I get out of bed every day, take a shower, put on my make-up, and do my hair. Some people are wondering if I want a medal for doing what every other woman does every morning? But the women that feel the way I do understand what a feat that is. And they understand the even bigger feat is that I don’t get back into bed after doing all that, but I spend the day taking care of my three children. I am currently in one of the worst flare-ups of my life. I’m on the verge of not being able to get out of bed or take care of myself, but I’m still pushing through and doing what I need to do. Yet, from the outside, I look completely normal. Having an invisible illness is a curse, because no matter how many times you express to people how bad you feel or how much pain you’re in, if they can’t see it when they look at you, they assume you’re actually fine. And if you manage to still get through some of your daily life, well then you’re definitely okay. My own daughter told me I must be fine because I’m doing things I normally do. While she’s only nine, her sentiments fit with what so many people believe.
When you don’t look sick, especially when you’re sick with an uncommon illness people don’t understand or know anything about (including some doctors), the easiest thing to do when someone asks how you are is to say fine. Then it becomes a reflex. You don’t even think about how you feel when asked the question anymore because you know no one wants to hear the real answer. But honestly, you can only get so far like that before you become resentful for always saying that you’re fine, when in reality, you feel like you’re dying inside. What I want to say is of course I’m not fine. I have multiple chronic illnesses, which bring pain and unpleasant symptoms that I deal with on a daily basis. How do you think you would feel in that situation? But thanks for asking.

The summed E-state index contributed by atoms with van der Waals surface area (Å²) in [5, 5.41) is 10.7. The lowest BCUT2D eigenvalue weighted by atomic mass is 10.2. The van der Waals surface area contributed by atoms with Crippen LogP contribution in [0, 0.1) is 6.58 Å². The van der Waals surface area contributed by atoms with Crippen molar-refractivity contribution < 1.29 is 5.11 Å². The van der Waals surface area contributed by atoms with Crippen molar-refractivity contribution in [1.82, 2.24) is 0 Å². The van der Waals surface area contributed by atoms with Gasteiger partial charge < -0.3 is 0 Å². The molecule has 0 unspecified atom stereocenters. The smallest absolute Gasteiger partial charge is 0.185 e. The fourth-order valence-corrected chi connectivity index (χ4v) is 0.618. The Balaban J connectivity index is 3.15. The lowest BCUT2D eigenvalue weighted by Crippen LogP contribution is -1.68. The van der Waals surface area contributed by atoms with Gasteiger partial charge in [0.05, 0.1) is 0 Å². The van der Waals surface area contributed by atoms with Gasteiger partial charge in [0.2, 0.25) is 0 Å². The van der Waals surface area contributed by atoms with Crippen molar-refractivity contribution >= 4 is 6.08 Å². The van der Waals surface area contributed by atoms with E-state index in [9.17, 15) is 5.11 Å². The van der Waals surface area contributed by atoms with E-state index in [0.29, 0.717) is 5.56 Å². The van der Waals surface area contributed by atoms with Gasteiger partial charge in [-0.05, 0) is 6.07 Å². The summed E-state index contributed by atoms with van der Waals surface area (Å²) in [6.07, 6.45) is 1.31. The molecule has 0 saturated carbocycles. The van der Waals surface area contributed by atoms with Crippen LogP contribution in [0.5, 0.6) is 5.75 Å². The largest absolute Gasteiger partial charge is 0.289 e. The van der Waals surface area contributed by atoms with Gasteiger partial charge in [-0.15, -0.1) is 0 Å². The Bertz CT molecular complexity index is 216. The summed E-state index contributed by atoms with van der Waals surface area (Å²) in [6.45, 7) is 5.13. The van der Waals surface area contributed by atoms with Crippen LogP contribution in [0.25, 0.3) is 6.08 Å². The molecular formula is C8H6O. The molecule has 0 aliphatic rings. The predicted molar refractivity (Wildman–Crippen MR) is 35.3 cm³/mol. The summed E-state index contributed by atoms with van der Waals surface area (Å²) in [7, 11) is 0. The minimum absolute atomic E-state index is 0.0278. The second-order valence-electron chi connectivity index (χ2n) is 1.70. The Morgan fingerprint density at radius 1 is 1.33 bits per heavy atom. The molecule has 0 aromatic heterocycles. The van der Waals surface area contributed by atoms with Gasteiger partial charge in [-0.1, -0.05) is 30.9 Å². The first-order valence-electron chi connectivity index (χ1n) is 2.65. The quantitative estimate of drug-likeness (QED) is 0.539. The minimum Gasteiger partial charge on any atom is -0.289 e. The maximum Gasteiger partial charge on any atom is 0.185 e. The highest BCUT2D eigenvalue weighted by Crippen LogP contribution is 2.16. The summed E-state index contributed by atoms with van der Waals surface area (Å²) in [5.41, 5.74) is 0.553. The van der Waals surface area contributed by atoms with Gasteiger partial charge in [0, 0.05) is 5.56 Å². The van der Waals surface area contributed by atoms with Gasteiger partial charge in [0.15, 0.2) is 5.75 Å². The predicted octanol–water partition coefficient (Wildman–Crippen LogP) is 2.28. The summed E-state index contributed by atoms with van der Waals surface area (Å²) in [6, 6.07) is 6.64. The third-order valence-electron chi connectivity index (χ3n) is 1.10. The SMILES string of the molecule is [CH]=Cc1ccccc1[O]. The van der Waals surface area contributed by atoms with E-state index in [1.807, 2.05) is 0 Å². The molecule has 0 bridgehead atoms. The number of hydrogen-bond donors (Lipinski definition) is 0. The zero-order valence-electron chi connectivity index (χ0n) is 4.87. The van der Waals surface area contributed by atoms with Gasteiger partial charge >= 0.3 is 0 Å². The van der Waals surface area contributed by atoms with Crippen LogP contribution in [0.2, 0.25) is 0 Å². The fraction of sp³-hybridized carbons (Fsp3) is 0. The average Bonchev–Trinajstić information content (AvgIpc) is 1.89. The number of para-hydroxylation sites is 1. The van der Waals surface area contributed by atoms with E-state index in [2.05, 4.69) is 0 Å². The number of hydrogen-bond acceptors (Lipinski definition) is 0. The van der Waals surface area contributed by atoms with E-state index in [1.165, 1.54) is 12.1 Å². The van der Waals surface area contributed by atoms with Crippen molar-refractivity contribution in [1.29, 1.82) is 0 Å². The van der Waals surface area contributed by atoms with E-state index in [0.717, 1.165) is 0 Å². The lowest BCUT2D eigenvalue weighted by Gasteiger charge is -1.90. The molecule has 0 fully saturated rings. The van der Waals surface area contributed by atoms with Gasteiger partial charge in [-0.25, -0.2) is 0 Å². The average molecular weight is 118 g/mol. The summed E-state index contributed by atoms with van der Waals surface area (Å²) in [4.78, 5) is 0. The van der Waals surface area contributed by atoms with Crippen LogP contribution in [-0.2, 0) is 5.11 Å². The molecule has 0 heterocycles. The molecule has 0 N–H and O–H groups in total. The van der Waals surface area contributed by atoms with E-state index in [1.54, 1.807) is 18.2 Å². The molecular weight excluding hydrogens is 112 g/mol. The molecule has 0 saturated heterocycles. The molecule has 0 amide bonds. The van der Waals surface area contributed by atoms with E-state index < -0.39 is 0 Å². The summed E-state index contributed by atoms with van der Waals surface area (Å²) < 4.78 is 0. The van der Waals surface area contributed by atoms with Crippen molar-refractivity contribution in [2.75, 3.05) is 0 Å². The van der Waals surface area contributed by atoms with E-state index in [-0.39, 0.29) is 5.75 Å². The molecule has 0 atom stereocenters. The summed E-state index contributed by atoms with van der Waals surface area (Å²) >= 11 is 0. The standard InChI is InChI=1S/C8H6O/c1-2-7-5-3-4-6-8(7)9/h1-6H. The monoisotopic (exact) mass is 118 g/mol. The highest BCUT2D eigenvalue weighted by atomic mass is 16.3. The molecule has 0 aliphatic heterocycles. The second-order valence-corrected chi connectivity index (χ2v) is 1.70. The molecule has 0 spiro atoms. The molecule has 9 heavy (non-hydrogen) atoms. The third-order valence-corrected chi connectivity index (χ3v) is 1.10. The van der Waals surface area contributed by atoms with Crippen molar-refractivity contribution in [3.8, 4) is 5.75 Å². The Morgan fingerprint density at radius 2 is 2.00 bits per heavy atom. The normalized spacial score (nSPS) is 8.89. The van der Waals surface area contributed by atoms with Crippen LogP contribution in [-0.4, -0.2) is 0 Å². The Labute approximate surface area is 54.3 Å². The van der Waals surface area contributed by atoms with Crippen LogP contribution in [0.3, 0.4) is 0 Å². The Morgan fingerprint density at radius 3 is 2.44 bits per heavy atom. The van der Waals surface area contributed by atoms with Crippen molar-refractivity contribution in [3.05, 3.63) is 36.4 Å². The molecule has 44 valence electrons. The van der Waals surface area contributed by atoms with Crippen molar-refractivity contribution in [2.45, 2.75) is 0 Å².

Until I started searching out the community of chronically ill, I had no idea how many people were suffering daily. It makes me wonder if I’ve encountered people, maybe even people I once called friends, that suffered silently just not to have that uncomfortable conversation with me. Perhaps they were trying to avoid what they thought would be the pity conversation that I was only having with them because I felt bad. This is a terrible way to live. I’ve become lonely with my illness, isolated from all those that feel well every day. Of course, I have the support of my husband, but even he can’t begin to understand what I’m feeling. My own parents don’t recognize my pain and suffering, even though I express to them weekly what I’m dealing with. This is beginning to take a toll on my mental state. For anyone that is suffering in silence, I see you. I understand how you feel and I wish there were some words of encouragement I could offer. But until I find them, know that you’re not alone.